I drove away still trying to process Striker's sudden change of attitude with me. I think he resented the fact that Harrigan and I were old friends, but he had always known that. But when he found out I knew Milton Dunn he got doubly hostile.
I filed it in the back of my mind under pending as I drove out to the Sunshine Cab Co. on Whittier Boulevard. I knew now, assuming that Milton didn't actually kill Paige Turner, that I had to do all I could to clear his name.
But that started with finding the little weasel...
Striker looked at Harrigan, "How does he even know about this case?"
"He's old friends with Milton Dunn," Harrigan said.
Something changed in Striker's eyes. He didn't like me to begin with, but I generally seemed to be nothing more than a nuisance to him. Now, he looked at me like I was a threat. It was weird.
"Harrigan," I said, "I'll let you know when something turns up."
"Randolph!" Striker said forcefully. "If I find out you're withholding information I'll nail your ass to the wall, you understand?"
"Striker," I grinned, "I don't think your hammer is big enough."
We pulled up in front of City Hall to find Striker leaning against the car. Harrigan got out and approached him.
"Well," Striker said, "I finished the work. We can get back to the Turner murder now."
"Sorry, Shawn," Harrigan said. "We were checking out a lead."
"Mmhmm," Striker said, "and when did Randolph here get on the city's payroll?"
"Just call me an informant," I said across the top of the car.
"And just what was it you informed, Randolph?"
"Thought I might know where Milton Dunn was but it turned out to be a blind alley, ya know?"
We drove to City Hall mostly in silence. Before we got there Harrigan asked me, "Randolph, do you really think I'm unfair? That I don't play by the book?"
I shook my head, "It's not you, Jim. I know who you are. It's the others I don't trust. Like Shawn Striker, for instance."
He jumped to his partner's defense, "Striker's a good guy. He rubs people the wrong way, but he's a good cop. The L.A.P.D. is lucky to have him."
"No," I corrected him, "the L.A.P.D. is lucky to have you."
The silence crept slowly back into the car...
"And I'm just dead weight, is that what you're saying, Randolph?"
"Not at all, Harrigan. But I may have to talk to people. People who don't like cops around."
Harrigan snorted. "Randolph, you're so full of crap when you need a check-up you should go to a plumber!"
He knew me well. When you spend years in war tag team wrestling against the Grim Reaper and the Angel of Death you kind of get to know someone.
He also knew it was pointless to tag along once I'd made my mind up.
"Take me to City Hall," Harrigan said...
We started to pull off and I asked Harrigan if he wanted me to drop him back at the precinct.
"Why? You got a hot date with this Bethany Cross?"
I smirked, "It's Tiffany Cross. And no, I don't."
"Then why, pray tell, are you trying to give me the ole' heave ho?"
I couldn't tell him it was because I didn't think the L.A.P.D. was going to give Milton a fair shake after all. Even though that's exactly what I was thinking.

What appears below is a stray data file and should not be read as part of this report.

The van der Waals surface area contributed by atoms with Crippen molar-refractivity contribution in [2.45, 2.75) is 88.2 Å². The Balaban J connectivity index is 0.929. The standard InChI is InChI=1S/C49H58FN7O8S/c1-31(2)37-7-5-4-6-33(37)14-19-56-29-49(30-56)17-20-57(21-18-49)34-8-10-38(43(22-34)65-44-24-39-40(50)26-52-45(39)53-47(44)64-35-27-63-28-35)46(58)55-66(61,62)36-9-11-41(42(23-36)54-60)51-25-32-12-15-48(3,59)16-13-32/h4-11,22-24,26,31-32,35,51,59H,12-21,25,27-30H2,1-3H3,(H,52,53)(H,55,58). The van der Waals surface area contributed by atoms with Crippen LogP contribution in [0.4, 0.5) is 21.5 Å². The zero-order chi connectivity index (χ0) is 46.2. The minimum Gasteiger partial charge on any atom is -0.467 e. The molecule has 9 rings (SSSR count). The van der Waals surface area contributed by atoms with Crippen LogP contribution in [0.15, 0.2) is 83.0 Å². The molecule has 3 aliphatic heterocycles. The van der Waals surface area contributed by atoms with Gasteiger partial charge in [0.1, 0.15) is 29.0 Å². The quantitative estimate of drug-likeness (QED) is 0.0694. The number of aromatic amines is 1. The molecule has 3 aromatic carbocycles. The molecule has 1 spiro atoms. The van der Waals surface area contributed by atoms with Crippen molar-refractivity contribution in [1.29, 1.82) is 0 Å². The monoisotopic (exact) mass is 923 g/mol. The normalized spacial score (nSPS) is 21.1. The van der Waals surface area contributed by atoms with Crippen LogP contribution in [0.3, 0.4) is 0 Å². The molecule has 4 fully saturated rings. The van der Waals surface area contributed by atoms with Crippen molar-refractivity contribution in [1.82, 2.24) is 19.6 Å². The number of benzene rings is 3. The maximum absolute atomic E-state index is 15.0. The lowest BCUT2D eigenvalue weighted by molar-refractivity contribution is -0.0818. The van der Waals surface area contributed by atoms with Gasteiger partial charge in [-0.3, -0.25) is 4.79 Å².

"It's just I may have to make several stops in tracking down Milton."
That was probably true...
I grabbed him by his collar, pulling him up over the desk. His little feet were off the floor.
"Okay, pal. I need to find Johnny so-called Fawn. How did he leave? Did he have a car?"
The little man was gasping and sweating. "Uh... he left by cab! The Sunshine Cab Company!"
"Thank you," I said, setting him down.
As we walked back to the car Harrigan said, "Nice!"
I smiled, "See? That's why I couldn't be a cop. You can't do things like that."
Harrigan grinned, "Yes we can. We just do it when no one's looking!"
He looked once more at the book. "Yes, Johnny Fawn checked out yesterday."
Harrigan chuckled, "Johnny Fawn? That's a new take on John Doe."
I shook my head, "Did he say where he was going? Or leave a forwarding address?"
The little man looked me in the eyes and said, "This is where people come when they don't want anyone to find them. And when they depart they don't exactly leave a trail of breadcrumbs to follow."
That was decisive enough language for such a wimpy little guy. I didn't think he had it in him.
But I'd had enough...
For some reason Harrigan was letting me take the lead on this. Maybe it was because Milton was an old acquaintance. Or maybe he was just giddy at the thought of nabbing Milton and getting this case in the bag quickly.
"Yes sir," I said politely. "We were looking for the guest in Room 13 that was here yesterday."
He looked at the sign-in book as if to refresh his memory and then said, "Oh yes, he checked out yesterday afternoon, I'm afraid."
Harrigan gave me the you've screwed up this time, Randolph look. I know it very well...
A little man came rushing from a back room. He was hunched over but probably wasn't much better than five feet tall standing straight up. He was wearing a white button-up shirt with rainbow suspenders that were holding up a pair of threadbare brown trousers.
This was the kind of joint you wound up in when you had absolutely no place else to go. It was surprising Milton had left it.
"Uh...uh...uh... Can I help you, gentlemen?" he asked with so much indecision in his voice it's a wonder he could even choose his own socks in the morning...